“The Research Council is introducing this initiative to promote value creation and restructuring by exploiting Norway’s advantages as a leading global supplier of marine technology,” says Mr. Fridtjof Unander of the Research Council of Norway.
(Photo: Sverre Jarild)
“The Research Council is introducing this initiative to promote value creation and restructuring by exploiting Norway’s advantages as a leading global supplier of marine technology,” says Fridtjof Unander, Executive Director of the Research Council’s Division for Energy, Resources and the Environment. Mr Unander emphasises the importance of the potential for both knowledge and technology transfer between the maritime-based petroleum, renewable energy, shipping, fisheries and aquaculture industries.
The initiative encompasses three joint calls for proposals, all of which will provide funding for technology projects that crosscut the maritime industries with applications in the petroleum, renewable energy, fisheries and aquaculture sectors, respectively.
A call for proposals will also be issued for international cooperation on marine technology under an ERA-NET Cofund. Other calls under the MAROFF and HAVBRUK2 programmes also support the marine technology initiative.
In June an Idélab workshop based on the UK sandpit method will be held to develop new ideas that can lead to knowledge transfer between all the maritime industries.
R&D activity in a time of restructuring
“Launching R&D projects that promote cooperation and knowledge transfer between the maritime industries will enable us to utilise available industrial capacity while at the same time addressing challenges such as environmental problems facing the aquaculture industry,” continues Mr Unander.
In 2015 the Research Council and Innovation Norway commissioned a report to investigate the potential for cooperation and knowledge transfer across the blue sectors. The report, Havteknologi – potensialet for utvikling av tverrgående teknologier og teknologisk utstyr til bruk i marin, maritim og offshoresektorer (“Marine technology: potential for developing cross-cutting technologies and technological equipment for use in the marine, maritime and offshore sectors”, Norwegian language only), was drawn up by the Norwegian Marine Technology Research Institute (MARINTEK) and submitted in January 2016.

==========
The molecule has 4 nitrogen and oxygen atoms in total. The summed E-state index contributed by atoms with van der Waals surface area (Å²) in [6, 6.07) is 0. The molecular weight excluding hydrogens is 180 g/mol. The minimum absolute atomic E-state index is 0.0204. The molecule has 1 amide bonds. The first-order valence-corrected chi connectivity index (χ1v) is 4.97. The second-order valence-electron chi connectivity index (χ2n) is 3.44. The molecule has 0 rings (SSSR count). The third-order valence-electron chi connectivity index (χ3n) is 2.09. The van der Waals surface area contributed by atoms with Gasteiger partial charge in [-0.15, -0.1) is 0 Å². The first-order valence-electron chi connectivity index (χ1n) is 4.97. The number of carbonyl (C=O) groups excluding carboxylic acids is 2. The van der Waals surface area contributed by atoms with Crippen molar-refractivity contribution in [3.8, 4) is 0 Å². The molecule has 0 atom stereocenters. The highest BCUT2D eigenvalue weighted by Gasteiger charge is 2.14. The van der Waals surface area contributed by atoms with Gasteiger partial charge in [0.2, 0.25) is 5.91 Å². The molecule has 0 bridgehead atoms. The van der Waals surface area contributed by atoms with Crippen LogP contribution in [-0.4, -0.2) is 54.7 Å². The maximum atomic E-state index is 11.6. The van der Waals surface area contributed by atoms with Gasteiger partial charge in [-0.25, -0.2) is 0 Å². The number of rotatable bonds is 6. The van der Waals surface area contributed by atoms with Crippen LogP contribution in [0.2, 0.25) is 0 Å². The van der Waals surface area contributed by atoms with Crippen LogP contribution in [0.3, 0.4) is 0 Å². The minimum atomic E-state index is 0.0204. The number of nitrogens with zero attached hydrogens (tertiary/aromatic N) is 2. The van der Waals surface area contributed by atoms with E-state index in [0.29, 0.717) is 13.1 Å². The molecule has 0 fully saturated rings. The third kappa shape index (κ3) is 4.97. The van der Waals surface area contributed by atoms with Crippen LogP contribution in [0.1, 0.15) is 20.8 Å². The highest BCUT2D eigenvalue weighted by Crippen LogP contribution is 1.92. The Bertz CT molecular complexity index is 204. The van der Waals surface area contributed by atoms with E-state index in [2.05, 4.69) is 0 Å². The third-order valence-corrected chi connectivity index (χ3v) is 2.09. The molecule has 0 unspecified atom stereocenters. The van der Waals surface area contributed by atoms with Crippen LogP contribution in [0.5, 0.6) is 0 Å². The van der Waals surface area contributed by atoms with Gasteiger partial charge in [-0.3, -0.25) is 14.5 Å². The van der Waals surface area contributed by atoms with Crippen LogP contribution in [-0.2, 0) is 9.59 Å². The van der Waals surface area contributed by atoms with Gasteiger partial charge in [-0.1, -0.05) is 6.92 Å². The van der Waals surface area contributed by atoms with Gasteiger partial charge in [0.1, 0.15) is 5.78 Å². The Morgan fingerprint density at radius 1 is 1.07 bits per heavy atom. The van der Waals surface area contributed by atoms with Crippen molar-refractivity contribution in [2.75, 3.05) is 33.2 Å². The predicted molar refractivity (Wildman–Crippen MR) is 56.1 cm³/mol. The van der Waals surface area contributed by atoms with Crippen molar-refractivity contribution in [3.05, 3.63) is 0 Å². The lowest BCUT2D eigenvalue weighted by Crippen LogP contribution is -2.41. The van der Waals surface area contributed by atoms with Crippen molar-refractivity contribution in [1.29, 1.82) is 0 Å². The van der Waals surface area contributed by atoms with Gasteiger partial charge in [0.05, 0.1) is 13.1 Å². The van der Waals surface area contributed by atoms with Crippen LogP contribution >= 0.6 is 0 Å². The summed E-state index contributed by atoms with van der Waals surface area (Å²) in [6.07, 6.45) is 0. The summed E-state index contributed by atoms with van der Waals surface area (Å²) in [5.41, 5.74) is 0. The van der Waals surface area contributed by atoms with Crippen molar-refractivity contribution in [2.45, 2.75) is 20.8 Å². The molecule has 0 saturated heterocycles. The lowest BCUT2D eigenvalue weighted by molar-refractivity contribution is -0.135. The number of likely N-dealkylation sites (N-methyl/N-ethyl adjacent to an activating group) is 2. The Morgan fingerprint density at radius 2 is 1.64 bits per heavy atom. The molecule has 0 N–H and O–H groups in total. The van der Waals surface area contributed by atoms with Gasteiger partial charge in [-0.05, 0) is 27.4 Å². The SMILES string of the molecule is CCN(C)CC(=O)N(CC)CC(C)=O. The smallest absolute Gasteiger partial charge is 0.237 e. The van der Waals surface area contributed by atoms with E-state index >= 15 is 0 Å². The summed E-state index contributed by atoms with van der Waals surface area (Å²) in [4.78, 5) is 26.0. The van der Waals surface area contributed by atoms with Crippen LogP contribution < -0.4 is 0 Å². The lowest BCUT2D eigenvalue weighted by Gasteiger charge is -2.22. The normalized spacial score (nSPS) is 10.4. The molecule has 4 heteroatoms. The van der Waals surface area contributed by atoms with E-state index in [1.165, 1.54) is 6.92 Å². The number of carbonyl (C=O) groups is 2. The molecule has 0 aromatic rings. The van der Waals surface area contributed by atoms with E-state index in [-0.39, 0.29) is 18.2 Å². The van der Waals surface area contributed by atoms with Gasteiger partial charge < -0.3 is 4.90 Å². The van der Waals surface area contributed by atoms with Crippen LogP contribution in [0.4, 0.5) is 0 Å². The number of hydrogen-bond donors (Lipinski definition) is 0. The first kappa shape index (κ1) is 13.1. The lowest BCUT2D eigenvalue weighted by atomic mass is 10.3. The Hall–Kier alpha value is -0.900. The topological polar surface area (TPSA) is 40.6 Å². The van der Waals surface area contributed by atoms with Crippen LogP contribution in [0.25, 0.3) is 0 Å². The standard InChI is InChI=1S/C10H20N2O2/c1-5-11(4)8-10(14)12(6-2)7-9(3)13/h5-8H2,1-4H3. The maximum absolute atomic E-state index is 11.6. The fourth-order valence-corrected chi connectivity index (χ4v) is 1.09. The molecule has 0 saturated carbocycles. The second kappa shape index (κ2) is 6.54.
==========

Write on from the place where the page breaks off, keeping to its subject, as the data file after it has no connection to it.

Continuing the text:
“The report identifies areas where the different industries themselves see needs and opportunities to take advantage of competencies and capacity across sectors,” explains Mr Unander. “Among other things there is wide-ranging transfer potential from petroleum and maritime activities to the aquaculture industry, and from maritime applications to renewable energy applications.”
Petroleum technology could combat salmon lice
There is high demand for Norwegian salmon on the global market, but favourable prices are being offset by rising production costs. Combatting salmon lice, for instance, cost the industry an estimated NOK 5 billion in 2015 alone.
These kinds of environmental problems must be resolved if the Norwegian aquaculture industry is to continue growing. The solution lies in research and technology development, where cooperation and knowledge sharing across sectors can open up new opportunities. Technology from the offshore industry, for example, may be used to develop submersible cages as a means of avoiding salmon lice or for secure anchoring and maintenance purposes when production is moved farther out to sea as a step in addressing environmental challenges.
Repurposing petroleum solutions to renewable energy
A great deal of the expertise and technology found in the petroleum industry has valuable applications in the renewable energy industry. Many oil and gas companies have knowledge that can be used in areas such as offshore engineering, construction of wind turbine foundations, maintenance of offshore installations and related vessels, supplying components, and more.
The marine technology initiative encompasses three joint calls for proposals with a total of close to NOK 100 million in funding available for new innovation projects.